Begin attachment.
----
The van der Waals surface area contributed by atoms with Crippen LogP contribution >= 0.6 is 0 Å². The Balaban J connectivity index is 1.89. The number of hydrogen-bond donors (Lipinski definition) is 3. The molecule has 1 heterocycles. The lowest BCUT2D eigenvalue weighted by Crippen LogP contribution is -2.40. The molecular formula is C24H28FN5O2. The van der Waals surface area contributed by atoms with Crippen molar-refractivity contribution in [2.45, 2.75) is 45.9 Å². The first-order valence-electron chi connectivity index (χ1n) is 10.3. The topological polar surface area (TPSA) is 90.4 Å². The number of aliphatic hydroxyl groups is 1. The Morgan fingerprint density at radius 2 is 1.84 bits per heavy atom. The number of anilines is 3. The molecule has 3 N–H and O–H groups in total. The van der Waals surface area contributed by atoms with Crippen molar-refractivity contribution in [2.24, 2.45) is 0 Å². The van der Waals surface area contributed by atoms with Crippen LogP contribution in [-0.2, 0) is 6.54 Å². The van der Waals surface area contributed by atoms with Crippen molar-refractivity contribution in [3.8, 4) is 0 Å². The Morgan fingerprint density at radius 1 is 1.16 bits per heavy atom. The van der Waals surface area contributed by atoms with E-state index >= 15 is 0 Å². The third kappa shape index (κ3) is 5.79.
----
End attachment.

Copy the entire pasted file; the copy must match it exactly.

The van der Waals surface area contributed by atoms with Crippen LogP contribution >= 0.6 is 0 Å². The Balaban J connectivity index is 1.89. The number of hydrogen-bond donors (Lipinski definition) is 3. The molecule has 1 heterocycles. The lowest BCUT2D eigenvalue weighted by Crippen LogP contribution is -2.40. The molecular formula is C24H28FN5O2. The van der Waals surface area contributed by atoms with Crippen molar-refractivity contribution in [2.45, 2.75) is 45.9 Å². The first-order valence-electron chi connectivity index (χ1n) is 10.3. The topological polar surface area (TPSA) is 90.4 Å². The number of aliphatic hydroxyl groups is 1. The Morgan fingerprint density at radius 2 is 1.84 bits per heavy atom. The number of anilines is 3. The molecule has 3 N–H and O–H groups in total. The van der Waals surface area contributed by atoms with Crippen molar-refractivity contribution in [2.24, 2.45) is 0 Å². The van der Waals surface area contributed by atoms with Crippen LogP contribution in [-0.2, 0) is 6.54 Å². The van der Waals surface area contributed by atoms with Crippen molar-refractivity contribution in [3.8, 4) is 0 Å². The Morgan fingerprint density at radius 1 is 1.16 bits per heavy atom. The van der Waals surface area contributed by atoms with E-state index >= 15 is 0 Å². The third kappa shape index (κ3) is 5.79.